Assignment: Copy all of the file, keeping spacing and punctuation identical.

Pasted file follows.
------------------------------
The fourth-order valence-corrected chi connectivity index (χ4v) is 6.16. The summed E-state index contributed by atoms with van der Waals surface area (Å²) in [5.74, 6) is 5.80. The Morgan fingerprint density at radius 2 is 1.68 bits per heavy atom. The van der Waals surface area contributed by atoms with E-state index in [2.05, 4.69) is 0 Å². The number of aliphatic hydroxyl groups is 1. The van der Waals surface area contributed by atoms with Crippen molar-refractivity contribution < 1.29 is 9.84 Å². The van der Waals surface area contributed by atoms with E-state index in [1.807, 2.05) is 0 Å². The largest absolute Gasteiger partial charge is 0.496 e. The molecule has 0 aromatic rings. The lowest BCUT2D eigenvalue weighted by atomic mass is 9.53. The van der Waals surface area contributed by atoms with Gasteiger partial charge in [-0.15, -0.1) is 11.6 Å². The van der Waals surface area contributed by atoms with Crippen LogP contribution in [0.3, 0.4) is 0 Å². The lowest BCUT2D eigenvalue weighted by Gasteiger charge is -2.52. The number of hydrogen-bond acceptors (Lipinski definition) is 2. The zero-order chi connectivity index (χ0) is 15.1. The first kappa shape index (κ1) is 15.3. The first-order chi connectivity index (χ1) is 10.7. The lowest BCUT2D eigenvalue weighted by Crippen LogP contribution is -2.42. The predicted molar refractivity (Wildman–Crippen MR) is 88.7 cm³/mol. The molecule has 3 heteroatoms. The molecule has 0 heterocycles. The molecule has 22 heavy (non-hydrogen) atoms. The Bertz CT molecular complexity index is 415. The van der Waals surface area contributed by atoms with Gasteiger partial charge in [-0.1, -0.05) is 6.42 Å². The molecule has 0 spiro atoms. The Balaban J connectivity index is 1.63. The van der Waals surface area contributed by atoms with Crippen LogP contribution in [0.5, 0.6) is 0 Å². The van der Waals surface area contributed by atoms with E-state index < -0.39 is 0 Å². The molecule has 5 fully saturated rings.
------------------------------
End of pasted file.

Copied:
The fourth-order valence-corrected chi connectivity index (χ4v) is 6.16. The summed E-state index contributed by atoms with van der Waals surface area (Å²) in [5.74, 6) is 5.80. The Morgan fingerprint density at radius 2 is 1.68 bits per heavy atom. The van der Waals surface area contributed by atoms with E-state index in [2.05, 4.69) is 0 Å². The number of aliphatic hydroxyl groups is 1. The van der Waals surface area contributed by atoms with Crippen molar-refractivity contribution < 1.29 is 9.84 Å². The van der Waals surface area contributed by atoms with E-state index in [1.807, 2.05) is 0 Å². The largest absolute Gasteiger partial charge is 0.496 e. The molecule has 0 aromatic rings. The lowest BCUT2D eigenvalue weighted by atomic mass is 9.53. The van der Waals surface area contributed by atoms with Gasteiger partial charge in [-0.15, -0.1) is 11.6 Å². The van der Waals surface area contributed by atoms with Crippen LogP contribution in [0.3, 0.4) is 0 Å². The lowest BCUT2D eigenvalue weighted by Gasteiger charge is -2.52. The number of hydrogen-bond acceptors (Lipinski definition) is 2. The zero-order chi connectivity index (χ0) is 15.1. The first kappa shape index (κ1) is 15.3. The first-order chi connectivity index (χ1) is 10.7. The lowest BCUT2D eigenvalue weighted by Crippen LogP contribution is -2.42. The predicted molar refractivity (Wildman–Crippen MR) is 88.7 cm³/mol. The molecule has 3 heteroatoms. The molecule has 0 heterocycles. The molecule has 22 heavy (non-hydrogen) atoms. The Bertz CT molecular complexity index is 415. The van der Waals surface area contributed by atoms with Gasteiger partial charge in [-0.1, -0.05) is 6.42 Å². The molecule has 0 spiro atoms. The Balaban J connectivity index is 1.63. The van der Waals surface area contributed by atoms with Crippen LogP contribution in [0.5, 0.6) is 0 Å². The van der Waals surface area contributed by atoms with E-state index < -0.39 is 0 Å². The molecule has 5 fully saturated rings.